Monday, November 8, 2010

Richmond: My Grand Tour

We had one of those weekend trips where you’re sure that you’ve been away for much, much longer and that you’ve been much, much farther away than 90 miles south on I-95. So, Steve had a business trip in Richmond, Virginia, and I got to tag along, and here are the highlights:

--We stayed in the magnificent Jefferson Hotel, opened in 1895 and costing between $5 and $10 million to build and furnish…quite a pretty penny back then. The usual assortment of presidents have stayed there, but I was more intrigued to learn that Scott and Zelda Fitzgerald were guests (hope they didn’t dance in the fountain while the alligators lived there; yes, the hotel kept alligators for a while) as were Frank Sinatra and Elvis Presley “who enjoyed a breakfast of bacon, eggs over easy, milk, no coffee, and home fries, capped off with a scoop of ice cream in cantaloupe.” Also, according to the website, Sergei Rachmaninoff played in The Grand Ballroom and one of the world's most famous dancers, Bill (Bojangles) Robinson, was "discovered" as he waited tables in the dining room. (More on the hotel’s history is here.)

The hotel lobby was magnificent, and the ballroom and meeting rooms instantly put “perfect for a wedding” in your mind. Even the gift shop was delightful, already decorated for Christmas. The group had one dinner in the hotel, and instead of being the dreaded “hotel buffet,” the food was truly excellent—it’s always exciting to see macaroni and cheese show up as a side dish; the salad area featured duck confit…yes, as much as you dared to load on your lettuce!; and the peanut cake was a perfect dessert, seeming both light and rich simultaneously. I also liked the cauliflower and artichoke casserole, a surprisingly nice combination.

--I went on the “spouse tour” which was a 2-hour tour of the city followed by a whirlwind visit to the newly renovated Virginia Museum of Fine Arts. Obviously, Richmond has a long, tangled history—not only as the capital of the Confederacy, but as a money town thanks to tobacco, and even a hotbed of revolution during the Revolutionary War years (we saw the church where Patrick Henry gave his famous “give me liberty or give me death” speech). I would also recommend a visit to the large Holly-Wood Cemetery, where lots of famous people are buried as well as the less famous—unknown confederate soldiers, and a touching memorial to them. I hadn’t realized the James River is well-known to kayakers, boasting the only Level 4 and 5 rapids in a city. I learned about a zillion more things about this fascinating city.

We had a highlights tour of the art museum, which worked for the group, though it was tempting to linger and explore more. I was in heaven in a room filled with Tiffany glass, including an outrageous punch bowl that I imagined seeing on my Thanksgiving spread. And I’d never seen Faberge eggs before—not a surprise, since only 50 were made and no one knows where 10 of them are now. But the museum is rightly famous for its collection. I especially loved the clear egg made of polished quartz; push the 7- carat emerald on top and tiny paintings of castles spin around. And they say the czars weren’t in touch with the peasants?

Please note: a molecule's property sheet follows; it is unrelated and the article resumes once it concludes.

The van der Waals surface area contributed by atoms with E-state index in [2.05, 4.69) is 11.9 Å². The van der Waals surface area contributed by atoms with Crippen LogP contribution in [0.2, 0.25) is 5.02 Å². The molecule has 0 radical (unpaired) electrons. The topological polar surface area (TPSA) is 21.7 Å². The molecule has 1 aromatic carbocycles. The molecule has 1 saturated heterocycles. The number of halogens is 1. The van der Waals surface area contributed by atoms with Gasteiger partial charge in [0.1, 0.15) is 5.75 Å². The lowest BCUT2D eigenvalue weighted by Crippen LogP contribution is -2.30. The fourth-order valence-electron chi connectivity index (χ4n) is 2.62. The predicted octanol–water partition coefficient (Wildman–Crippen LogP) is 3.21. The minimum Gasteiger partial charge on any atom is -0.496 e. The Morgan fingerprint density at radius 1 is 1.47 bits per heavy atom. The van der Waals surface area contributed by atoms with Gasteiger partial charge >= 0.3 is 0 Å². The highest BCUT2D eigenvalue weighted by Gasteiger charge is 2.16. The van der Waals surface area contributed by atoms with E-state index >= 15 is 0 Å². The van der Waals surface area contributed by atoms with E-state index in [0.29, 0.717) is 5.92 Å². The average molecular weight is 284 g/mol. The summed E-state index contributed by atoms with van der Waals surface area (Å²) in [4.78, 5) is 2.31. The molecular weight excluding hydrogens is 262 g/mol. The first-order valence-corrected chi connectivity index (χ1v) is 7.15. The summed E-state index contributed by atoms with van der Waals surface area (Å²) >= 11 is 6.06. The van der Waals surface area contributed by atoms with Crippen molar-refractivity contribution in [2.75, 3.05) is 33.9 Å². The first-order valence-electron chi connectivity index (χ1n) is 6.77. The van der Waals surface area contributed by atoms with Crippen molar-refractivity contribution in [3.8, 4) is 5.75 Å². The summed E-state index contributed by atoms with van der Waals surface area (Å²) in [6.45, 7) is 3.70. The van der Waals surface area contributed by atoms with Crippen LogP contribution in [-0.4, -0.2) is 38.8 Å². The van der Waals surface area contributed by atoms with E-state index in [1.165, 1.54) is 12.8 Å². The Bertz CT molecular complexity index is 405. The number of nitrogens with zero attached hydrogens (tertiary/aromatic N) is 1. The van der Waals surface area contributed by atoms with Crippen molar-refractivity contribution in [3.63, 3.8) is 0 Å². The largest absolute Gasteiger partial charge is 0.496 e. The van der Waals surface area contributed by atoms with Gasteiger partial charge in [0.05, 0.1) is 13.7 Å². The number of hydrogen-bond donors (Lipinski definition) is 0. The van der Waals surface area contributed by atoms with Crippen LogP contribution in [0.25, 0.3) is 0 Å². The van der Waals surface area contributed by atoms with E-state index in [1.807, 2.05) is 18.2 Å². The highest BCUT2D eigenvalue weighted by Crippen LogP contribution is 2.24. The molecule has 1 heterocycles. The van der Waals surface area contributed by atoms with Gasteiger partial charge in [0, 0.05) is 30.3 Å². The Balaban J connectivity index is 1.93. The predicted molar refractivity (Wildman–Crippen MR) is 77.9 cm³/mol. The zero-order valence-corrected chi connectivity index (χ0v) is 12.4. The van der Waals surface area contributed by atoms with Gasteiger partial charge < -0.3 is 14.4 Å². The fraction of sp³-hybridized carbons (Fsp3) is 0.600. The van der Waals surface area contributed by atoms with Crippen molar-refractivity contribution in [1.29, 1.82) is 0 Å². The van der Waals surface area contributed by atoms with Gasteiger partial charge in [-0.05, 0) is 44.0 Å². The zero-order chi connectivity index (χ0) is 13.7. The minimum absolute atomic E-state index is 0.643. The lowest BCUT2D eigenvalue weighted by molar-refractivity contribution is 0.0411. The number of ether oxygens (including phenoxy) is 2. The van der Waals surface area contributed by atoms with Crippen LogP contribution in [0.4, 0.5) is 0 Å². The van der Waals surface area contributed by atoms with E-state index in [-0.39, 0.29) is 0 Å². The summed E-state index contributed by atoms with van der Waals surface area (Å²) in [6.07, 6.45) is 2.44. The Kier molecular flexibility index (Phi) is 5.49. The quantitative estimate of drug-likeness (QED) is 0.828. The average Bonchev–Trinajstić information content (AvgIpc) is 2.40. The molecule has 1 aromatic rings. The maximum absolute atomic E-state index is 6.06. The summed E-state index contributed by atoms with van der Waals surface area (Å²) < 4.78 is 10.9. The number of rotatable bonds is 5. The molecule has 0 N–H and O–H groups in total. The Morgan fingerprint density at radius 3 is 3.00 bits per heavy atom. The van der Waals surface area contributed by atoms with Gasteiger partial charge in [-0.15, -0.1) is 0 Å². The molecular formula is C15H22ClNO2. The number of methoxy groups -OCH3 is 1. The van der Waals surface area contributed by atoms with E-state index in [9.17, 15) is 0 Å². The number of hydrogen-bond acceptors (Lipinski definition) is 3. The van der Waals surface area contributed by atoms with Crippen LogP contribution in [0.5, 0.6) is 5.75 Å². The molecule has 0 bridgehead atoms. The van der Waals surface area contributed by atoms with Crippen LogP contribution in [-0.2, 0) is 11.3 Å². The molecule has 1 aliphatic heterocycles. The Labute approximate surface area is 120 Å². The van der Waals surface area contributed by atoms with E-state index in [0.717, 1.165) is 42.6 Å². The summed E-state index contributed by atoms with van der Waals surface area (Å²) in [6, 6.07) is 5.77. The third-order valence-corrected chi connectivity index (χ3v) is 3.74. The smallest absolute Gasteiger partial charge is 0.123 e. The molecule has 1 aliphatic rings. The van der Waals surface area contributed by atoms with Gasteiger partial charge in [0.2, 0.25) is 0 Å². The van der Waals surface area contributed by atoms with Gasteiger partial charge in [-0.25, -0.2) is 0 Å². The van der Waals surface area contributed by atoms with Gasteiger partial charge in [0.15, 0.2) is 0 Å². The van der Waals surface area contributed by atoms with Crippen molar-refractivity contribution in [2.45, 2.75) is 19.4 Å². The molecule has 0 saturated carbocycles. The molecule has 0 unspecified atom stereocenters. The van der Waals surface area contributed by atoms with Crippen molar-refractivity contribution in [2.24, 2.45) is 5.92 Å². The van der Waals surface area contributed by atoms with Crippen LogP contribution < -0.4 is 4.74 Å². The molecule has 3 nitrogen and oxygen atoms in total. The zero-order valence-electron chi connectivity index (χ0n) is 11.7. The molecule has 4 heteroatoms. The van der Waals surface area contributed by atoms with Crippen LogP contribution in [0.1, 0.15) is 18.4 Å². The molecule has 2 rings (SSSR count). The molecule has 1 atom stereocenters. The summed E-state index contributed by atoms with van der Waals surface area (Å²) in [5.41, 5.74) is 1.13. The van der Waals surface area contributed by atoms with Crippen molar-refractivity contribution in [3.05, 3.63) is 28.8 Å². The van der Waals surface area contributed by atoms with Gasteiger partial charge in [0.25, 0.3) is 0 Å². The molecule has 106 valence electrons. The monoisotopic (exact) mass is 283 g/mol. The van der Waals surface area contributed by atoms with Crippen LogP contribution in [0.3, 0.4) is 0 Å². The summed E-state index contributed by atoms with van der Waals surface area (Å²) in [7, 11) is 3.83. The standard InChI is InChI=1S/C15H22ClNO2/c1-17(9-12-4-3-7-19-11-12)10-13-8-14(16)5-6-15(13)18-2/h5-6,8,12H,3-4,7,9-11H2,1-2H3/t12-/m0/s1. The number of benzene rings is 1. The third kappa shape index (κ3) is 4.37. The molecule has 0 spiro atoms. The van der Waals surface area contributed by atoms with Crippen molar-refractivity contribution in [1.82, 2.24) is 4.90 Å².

--A writer friend then gave me a very personalized tour of the funky neighborhood of Carytown, filled with restaurants, boutiques, shops, and a grand old movie theatre. We stopped at the wonderful (and happily busy) bookstore Chop Suey Books, which has new and used books and a cute-but-aloof cat named WonTon who ignored me from his tucked-up pose inside a too-small cardboard box next to the cash register (not even a Faberge egg would have turned his head). I was excited to find a signed edition of Fran Lebowitz’s Social Studies. Also notable and not to be missed was the world’s most amazing candy store, For the Love of Chocolate….I know I throw around superlatives, but this store was overwhelming, with literally every form and brand of chocolate you’ve ever dreamed of. I’m pretty sure that you could eat one thing a day and not have to repeat for several years. (If anyone wants to run that experiment, sign me up.) Inhaling the intoxicating spices at Penzey’s Spices was another rush.

--On the way back to Alexandria, Steve and I stopped for Sunday brunch at the The Black Sheep (recommended by my writer friend), which is in an old storefront in the middle of a transitional neighborhood near VCU. What a meal! We were unable to decide what to order, so we over-ordered, getting biscuits and gravy, pot roast hash, and a fried bologna sandwich (which was somewhat like a muffuletta). Then we bought some biscuits to take home. I’ll just say this: when you drive up and see people standing outside in the cold, waiting for a table, you know the food has to be good. Worth the wait—coffee on the patio helped keep us warm—and already I’m dreaming of going back for dinner, or for those other items I had to pass by on the brunch menu. And what about those 2 feet long sub sandwiches...? All I could do was watch them pass by, destined for other tables and other bellies, alas.


DC-area author Leslie Pietrzyk explores the creative process and all things literary.